When an early 19th century pitman chose a wife, it was rarely her looks or personality that won his heart ... a sturdy frame and evidence of muscle power were much more to his liking.
In those far off days when mining was becoming a thriving commercial enterprise, a woman was more useful to her man as an underground coal carrier than as a dedicated housekeeper.
While the men hewed out the coal with pick-axes, their wives loaded the rocks in tubs on their backs and hauled it to the surface where they ensured that everything the men mined was credited to their accounts.
It was crippling, back-breaking work, carried out in stifling heat, low ceilinged seams and in darkness lit only by candles. Young children were either left at the pithead to play unsupervised or taken to underground crèches and put into the care of unsuitable crones. When big enough, children – some aged only eight or nine – would also help to carry their father’s coal.
So when a Royal Commission into female miners was ordered in 1842, the nation was shocked ... but not so much by working conditions and labour too severe for a woman’s strength as the fact that half-dressed women and girls had been witnessed working alongside naked men.
Thus morality, rather than compassion, would be the key to the 1842 Mines Act which finally put an end to women’s work in pits throughout the country.
Denise Bates, whose own family history lies in the mining area of Barnsley, digs deep into the nation’s coal seams and beyond to unearth the story of Britain’s ‘pit lasses,’ the hardy women who were the backbone of coalmining communities.
On the 170th anniversary of the publication of the Report of the Commission into the Employment of Children and Young People in Coal Mines, she examines the social, economic and political factors affecting 19th century women miners and uses fascinating, largely untapped evidence to challenge the myth that these women were somehow morally inferior to other female workers of the time.
About 500 women and girls aged from nine to 40, many of them from Lancashire and Yorkshire pits, gave statements describing their lives and what working in mining was like both in 1842 and in earlier years. Bates shows how their evidence paints a comprehensive, and previously unexplored, picture of how they lived when not at work, how they were regarded by the wider community and just what they could achieve.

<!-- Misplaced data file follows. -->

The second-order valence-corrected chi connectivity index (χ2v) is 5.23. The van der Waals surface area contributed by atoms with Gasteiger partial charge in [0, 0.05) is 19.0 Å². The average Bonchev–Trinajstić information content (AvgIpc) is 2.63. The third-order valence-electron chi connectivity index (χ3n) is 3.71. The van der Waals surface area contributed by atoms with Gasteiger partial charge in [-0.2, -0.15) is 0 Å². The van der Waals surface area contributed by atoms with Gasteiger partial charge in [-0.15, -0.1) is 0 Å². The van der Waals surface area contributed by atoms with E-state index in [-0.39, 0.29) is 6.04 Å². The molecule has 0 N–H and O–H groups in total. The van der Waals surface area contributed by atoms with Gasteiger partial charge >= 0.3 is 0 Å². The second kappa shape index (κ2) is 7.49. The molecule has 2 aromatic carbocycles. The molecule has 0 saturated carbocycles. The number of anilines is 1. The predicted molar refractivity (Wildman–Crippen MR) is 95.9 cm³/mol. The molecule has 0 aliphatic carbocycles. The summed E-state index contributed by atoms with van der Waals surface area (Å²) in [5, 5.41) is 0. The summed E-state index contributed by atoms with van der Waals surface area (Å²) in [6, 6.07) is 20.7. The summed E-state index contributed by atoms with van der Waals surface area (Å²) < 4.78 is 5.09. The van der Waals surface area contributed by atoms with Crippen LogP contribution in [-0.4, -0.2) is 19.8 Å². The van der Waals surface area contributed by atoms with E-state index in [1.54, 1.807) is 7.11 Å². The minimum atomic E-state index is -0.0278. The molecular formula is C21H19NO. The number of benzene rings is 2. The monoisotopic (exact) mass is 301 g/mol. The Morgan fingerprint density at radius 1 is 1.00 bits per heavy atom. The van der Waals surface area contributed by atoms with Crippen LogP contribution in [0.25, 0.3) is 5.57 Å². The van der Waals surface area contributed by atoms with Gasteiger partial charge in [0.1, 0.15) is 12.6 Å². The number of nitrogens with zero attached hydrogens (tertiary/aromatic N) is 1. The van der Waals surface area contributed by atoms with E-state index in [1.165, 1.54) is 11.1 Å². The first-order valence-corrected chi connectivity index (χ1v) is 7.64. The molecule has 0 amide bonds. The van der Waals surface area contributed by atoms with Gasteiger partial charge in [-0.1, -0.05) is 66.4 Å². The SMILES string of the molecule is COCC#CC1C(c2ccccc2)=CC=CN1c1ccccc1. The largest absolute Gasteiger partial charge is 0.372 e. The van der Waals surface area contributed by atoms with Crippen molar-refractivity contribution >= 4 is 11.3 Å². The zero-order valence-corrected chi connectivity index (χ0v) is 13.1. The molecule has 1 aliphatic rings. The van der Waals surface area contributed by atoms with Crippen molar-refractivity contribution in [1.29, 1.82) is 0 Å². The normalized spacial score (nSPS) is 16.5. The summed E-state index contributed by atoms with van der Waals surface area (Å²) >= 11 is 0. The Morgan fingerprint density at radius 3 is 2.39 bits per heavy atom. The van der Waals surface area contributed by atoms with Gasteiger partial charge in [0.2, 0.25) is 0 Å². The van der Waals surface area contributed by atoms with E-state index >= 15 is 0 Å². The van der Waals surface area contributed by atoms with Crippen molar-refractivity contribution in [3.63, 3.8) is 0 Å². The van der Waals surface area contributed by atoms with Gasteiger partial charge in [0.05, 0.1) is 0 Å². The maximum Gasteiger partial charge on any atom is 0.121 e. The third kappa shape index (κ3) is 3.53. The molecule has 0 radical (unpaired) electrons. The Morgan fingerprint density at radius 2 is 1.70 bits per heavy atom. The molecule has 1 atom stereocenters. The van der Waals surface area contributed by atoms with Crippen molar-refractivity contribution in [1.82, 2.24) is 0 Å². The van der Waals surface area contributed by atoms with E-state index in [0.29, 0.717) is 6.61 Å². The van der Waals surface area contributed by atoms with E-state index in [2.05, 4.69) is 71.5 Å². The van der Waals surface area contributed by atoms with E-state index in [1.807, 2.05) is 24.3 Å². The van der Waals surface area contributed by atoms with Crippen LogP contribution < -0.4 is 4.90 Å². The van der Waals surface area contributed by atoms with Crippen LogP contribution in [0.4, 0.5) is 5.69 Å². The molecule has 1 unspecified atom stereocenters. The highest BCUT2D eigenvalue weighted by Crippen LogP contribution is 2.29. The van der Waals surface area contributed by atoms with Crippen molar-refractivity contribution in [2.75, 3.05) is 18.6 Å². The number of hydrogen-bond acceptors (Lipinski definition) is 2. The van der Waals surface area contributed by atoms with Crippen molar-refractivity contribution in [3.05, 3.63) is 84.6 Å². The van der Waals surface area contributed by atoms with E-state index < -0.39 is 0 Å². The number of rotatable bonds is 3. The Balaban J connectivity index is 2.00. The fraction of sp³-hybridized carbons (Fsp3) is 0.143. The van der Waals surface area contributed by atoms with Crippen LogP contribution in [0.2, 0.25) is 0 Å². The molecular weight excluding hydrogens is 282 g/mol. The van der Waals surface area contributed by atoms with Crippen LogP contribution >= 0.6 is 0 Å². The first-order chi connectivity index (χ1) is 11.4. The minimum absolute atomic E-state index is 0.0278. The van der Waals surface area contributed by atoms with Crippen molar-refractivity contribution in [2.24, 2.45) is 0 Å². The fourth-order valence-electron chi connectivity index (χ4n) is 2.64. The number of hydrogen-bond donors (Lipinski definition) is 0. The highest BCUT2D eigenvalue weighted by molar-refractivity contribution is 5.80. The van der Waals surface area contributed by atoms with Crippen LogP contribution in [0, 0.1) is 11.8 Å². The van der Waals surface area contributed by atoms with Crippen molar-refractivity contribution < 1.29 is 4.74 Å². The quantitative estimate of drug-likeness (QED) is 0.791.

In Lancashire, women were an integral part of the underground work mainly because the seams were thin and there was a lack of investment in underground infrastructure. During a factory inspector’s brief visit to a mine in Worsley, near Salford, in1833, he discovered children working in holes too small for adults and concluded that ‘the hardest labour in the worst room in the worst-conducted factory was less hard and less demoralising than the labour in the best of coal mines.’
When the working conditions of women miners were finally investigated in 1842, the report’s authors came across some amazing individual stories including a Scottish woman who was employed as a ‘getter’ (those who dug out the coal) when her husband became too ill to work. She started work at 4am and on one occasion worked until only an hour before she gave birth.
At another Scottish mine, an 11-year-old girl moved a ton of coal each day using a basket worn on the back and fitted against her neck. Twenty times a day she climbed four 18ft high ladders and walked through miles of passages.
But hostility amongst male miners was growing. Many were members of miners’ associations who feared women were taking their jobs and held the view that ‘women’s work was anything men did not wish to do.’
When they were finally banned from working underground in 1842, not all women miners were happy. Parliament received petitions from women in Lancashire who claimed that they faced hardship, starvation and even prostitution in places where no other work was available.
But women were still allowed to work above ground and in the second half of the 19th century around 3,000 continued to be employed at the pit head. These were mainly the famous pit brow lasses of Wigan who caused much fascination by wearing trousers to work.
Enterprising photographers persuaded the pit women to pose in their trousers in studios and the pictures were sold as postcards to the middle classes who regarded them as ‘an exotic species.’
Bates’ superbly detailed and well-researched book, which contains photographs and new illustrations of the evidence of some of the women interviewed by the Commission, reveals that female miners were decent, moral women fully capable of making decisions about their own lives and their own jobs.
Pit Lasses adds enormously to our understanding of the role of women in coalmining as well as shedding new light on Victorian society and its values.
(Wharncliffe Books, paperback, £14.99)